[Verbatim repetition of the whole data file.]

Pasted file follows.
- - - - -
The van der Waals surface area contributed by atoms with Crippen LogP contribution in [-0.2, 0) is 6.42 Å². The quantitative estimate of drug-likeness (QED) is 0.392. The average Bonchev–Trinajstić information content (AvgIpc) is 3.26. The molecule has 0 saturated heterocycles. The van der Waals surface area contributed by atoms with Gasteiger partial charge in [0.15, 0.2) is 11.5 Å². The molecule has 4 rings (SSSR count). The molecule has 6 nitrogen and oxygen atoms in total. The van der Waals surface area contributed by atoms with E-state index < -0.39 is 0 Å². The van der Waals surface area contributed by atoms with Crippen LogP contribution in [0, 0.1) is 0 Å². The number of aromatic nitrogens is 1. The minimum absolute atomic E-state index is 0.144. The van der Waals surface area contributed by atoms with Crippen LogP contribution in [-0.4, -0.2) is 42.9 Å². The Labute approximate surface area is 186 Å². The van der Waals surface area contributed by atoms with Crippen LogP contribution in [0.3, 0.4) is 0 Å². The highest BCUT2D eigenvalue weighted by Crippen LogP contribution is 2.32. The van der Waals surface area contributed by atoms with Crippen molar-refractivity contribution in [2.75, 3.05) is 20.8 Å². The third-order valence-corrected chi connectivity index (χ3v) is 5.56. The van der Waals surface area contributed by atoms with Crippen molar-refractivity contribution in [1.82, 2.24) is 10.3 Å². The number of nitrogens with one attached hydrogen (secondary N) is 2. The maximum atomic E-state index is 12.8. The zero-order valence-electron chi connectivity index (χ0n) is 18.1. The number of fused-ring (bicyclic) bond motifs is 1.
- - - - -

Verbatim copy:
The van der Waals surface area contributed by atoms with Crippen LogP contribution in [-0.2, 0) is 6.42 Å². The quantitative estimate of drug-likeness (QED) is 0.392. The average Bonchev–Trinajstić information content (AvgIpc) is 3.26. The molecule has 0 saturated heterocycles. The van der Waals surface area contributed by atoms with Gasteiger partial charge in [0.15, 0.2) is 11.5 Å². The molecule has 4 rings (SSSR count). The molecule has 6 nitrogen and oxygen atoms in total. The van der Waals surface area contributed by atoms with E-state index < -0.39 is 0 Å². The van der Waals surface area contributed by atoms with Crippen LogP contribution in [0, 0.1) is 0 Å². The number of aromatic nitrogens is 1. The minimum absolute atomic E-state index is 0.144. The van der Waals surface area contributed by atoms with Crippen LogP contribution in [-0.4, -0.2) is 42.9 Å². The Labute approximate surface area is 186 Å². The van der Waals surface area contributed by atoms with Crippen LogP contribution in [0.3, 0.4) is 0 Å². The highest BCUT2D eigenvalue weighted by Crippen LogP contribution is 2.32. The van der Waals surface area contributed by atoms with Crippen molar-refractivity contribution in [2.75, 3.05) is 20.8 Å². The third-order valence-corrected chi connectivity index (χ3v) is 5.56. The van der Waals surface area contributed by atoms with Crippen molar-refractivity contribution in [1.82, 2.24) is 10.3 Å². The number of nitrogens with one attached hydrogen (secondary N) is 2. The maximum atomic E-state index is 12.8. The zero-order valence-electron chi connectivity index (χ0n) is 18.1. The number of fused-ring (bicyclic) bond motifs is 1.